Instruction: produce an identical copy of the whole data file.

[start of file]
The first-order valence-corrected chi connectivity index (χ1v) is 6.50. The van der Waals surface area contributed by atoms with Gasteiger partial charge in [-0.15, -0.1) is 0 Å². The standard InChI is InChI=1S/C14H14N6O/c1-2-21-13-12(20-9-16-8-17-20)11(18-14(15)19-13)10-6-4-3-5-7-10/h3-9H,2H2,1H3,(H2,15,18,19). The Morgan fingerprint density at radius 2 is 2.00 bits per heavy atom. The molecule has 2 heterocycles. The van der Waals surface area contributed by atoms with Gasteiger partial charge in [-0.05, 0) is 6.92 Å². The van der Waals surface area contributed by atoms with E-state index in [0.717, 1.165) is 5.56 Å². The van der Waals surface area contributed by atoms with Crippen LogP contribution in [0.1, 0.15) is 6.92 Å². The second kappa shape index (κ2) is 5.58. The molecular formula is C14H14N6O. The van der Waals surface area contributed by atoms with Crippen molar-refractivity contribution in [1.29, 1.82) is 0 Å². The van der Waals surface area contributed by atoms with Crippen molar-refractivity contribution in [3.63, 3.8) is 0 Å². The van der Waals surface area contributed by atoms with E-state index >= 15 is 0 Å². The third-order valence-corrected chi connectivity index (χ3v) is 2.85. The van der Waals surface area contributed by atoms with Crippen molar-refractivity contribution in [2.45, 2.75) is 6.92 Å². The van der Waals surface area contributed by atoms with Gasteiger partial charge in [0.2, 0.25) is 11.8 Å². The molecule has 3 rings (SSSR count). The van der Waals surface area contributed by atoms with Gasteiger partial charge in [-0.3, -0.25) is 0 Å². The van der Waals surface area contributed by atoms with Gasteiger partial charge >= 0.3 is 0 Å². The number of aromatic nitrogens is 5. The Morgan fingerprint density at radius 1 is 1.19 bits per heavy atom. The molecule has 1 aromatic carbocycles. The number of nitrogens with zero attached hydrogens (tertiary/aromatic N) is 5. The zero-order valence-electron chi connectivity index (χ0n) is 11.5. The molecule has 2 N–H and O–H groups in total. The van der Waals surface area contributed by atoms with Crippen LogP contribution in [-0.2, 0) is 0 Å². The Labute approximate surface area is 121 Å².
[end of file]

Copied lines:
The first-order valence-corrected chi connectivity index (χ1v) is 6.50. The van der Waals surface area contributed by atoms with Gasteiger partial charge in [-0.15, -0.1) is 0 Å². The standard InChI is InChI=1S/C14H14N6O/c1-2-21-13-12(20-9-16-8-17-20)11(18-14(15)19-13)10-6-4-3-5-7-10/h3-9H,2H2,1H3,(H2,15,18,19). The Morgan fingerprint density at radius 2 is 2.00 bits per heavy atom. The molecule has 2 heterocycles. The van der Waals surface area contributed by atoms with Gasteiger partial charge in [-0.05, 0) is 6.92 Å². The van der Waals surface area contributed by atoms with E-state index in [0.717, 1.165) is 5.56 Å². The van der Waals surface area contributed by atoms with Crippen LogP contribution in [0.1, 0.15) is 6.92 Å². The second kappa shape index (κ2) is 5.58. The molecular formula is C14H14N6O. The van der Waals surface area contributed by atoms with Crippen molar-refractivity contribution in [1.29, 1.82) is 0 Å². The van der Waals surface area contributed by atoms with Crippen molar-refractivity contribution in [3.63, 3.8) is 0 Å². The van der Waals surface area contributed by atoms with E-state index >= 15 is 0 Å². The third-order valence-corrected chi connectivity index (χ3v) is 2.85. The van der Waals surface area contributed by atoms with Crippen molar-refractivity contribution in [2.45, 2.75) is 6.92 Å². The van der Waals surface area contributed by atoms with Gasteiger partial charge in [0.2, 0.25) is 11.8 Å². The molecule has 3 rings (SSSR count). The van der Waals surface area contributed by atoms with Gasteiger partial charge in [-0.3, -0.25) is 0 Å². The van der Waals surface area contributed by atoms with Gasteiger partial charge >= 0.3 is 0 Å². The number of aromatic nitrogens is 5. The Morgan fingerprint density at radius 1 is 1.19 bits per heavy atom. The molecule has 1 aromatic carbocycles. The number of nitrogens with zero attached hydrogens (tertiary/aromatic N) is 5. The zero-order valence-electron chi connectivity index (χ0n) is 11.5. The molecule has 2 N–H and O–H groups in total. The van der Waals surface area contributed by atoms with Crippen LogP contribution in [-0.2, 0) is 0 Å². The Labute approximate surface area is 121 Å².